Opinion 3: Privately-deployable serverless (PDS) platforms like Apache OpenWhisk are a significant development. Proponents of PDS platforms argue that by running a PDS platform without depending on mega-clouds, an organization can get most of the advantages of serverless, without lock-in. This is a strategic answer by middleware companies to combat the serverless threat faced by middleware. However, this is only effective if organizations can run a large enough serverless platform that can provide the economies of scale. It is hard for PDS platforms to compete by running on top of mega-clouds’ IaaS offerings because mega-clouds can do strategic pricing better and because mega-clouds serverless offering can better integrate with their own IaaS. However, even if the PDS platform can provide savings, they might still lack the underlying platform services such as identity, databases, different storage types, and message-oriented middleware (MOM), which significantly reduce their appeal. At the same time, when data, systems, applications, and APIs are predominantly deployed on-premise, PDS platforms become appealing. The choice to use PDS in such scenarios will be a trade-off between latency requirements and incurred operational costs.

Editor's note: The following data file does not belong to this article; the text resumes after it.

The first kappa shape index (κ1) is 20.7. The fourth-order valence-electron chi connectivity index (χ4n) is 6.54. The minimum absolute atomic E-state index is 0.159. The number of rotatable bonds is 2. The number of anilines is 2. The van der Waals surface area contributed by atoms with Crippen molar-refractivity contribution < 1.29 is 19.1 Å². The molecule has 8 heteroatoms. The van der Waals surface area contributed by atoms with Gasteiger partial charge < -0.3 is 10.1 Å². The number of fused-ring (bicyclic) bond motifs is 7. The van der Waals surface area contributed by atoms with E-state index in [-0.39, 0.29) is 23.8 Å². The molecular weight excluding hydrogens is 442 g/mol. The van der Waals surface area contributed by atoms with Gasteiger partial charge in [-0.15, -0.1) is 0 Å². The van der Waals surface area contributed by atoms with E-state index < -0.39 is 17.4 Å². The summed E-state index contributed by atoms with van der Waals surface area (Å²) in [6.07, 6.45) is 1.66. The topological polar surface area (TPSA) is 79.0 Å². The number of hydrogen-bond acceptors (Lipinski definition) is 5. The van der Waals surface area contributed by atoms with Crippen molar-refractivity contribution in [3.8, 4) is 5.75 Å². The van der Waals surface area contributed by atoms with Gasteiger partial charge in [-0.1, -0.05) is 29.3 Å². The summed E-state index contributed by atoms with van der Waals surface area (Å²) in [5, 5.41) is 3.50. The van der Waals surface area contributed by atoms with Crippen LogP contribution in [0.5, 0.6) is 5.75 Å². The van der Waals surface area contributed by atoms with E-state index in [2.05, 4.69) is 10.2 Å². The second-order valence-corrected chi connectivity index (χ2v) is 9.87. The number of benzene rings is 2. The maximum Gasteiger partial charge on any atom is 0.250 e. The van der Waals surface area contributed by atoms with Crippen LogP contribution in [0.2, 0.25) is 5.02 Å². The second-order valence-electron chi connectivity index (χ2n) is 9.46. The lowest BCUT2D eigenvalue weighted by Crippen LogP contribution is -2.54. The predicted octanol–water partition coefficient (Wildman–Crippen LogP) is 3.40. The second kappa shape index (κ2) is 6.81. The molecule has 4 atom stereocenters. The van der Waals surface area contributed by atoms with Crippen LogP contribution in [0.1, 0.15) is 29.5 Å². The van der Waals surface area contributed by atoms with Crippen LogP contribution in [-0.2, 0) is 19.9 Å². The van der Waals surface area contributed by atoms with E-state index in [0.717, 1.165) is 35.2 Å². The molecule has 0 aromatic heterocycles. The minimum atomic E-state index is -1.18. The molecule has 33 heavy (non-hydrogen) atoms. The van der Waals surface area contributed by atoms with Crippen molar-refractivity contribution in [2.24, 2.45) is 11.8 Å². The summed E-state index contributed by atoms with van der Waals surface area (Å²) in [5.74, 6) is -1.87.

One other interesting possibility to explore is that multiple small organizations might be able to pool their resources into one serverless platform securely.

As Microsoft has done with Azure Functions [25], mega-clouds can counter the rise of PDS’ by open-sourcing their serverless platform enabling it to run on-premise, which reduces the vendor lock-in risks and provides flexibility. Effectively this strategy is to offer customers a choice of PDS or serverless cloud with the same semantic model.

Another intriguing player amongst PDS’ is Knative[16], which provides a layer on top of Kubernetes to support serverless. Since all mega-clouds support Kubernetes, Knative aspires to be a platform to build apps that are portable across all mega-clouds. However, it is not clear how that support can extend to platform services such as storage, queues, and identity. If those aspirations materialize, we believe Knative will be attractive as a way to avoid vendor lock-in, especially if it can be used to hide differences between mega-clouds support for Kubernetes.

In summary, we only see limited use cases for PDS platforms. Even those use cases are likely to choose solutions like Knative so that they can switch to cloud providers if needed.

Opinion 4: Current serverless platform market leaders are resisting standardization. It is not clear what the mega-clouds should worry about more: other mega-clouds or antipathy to vendor lock-in by users. For example, if mega-clouds co-operate to make applications portable, it could expand the market to the extent so that everyone is better off. It will take time for those scenarios to play out. Another possibility is if standardization is enforced by governments or significant buyers or consortia. We believe, standardization, in any form, is net positive and will significantly hasten the adoption of serverless.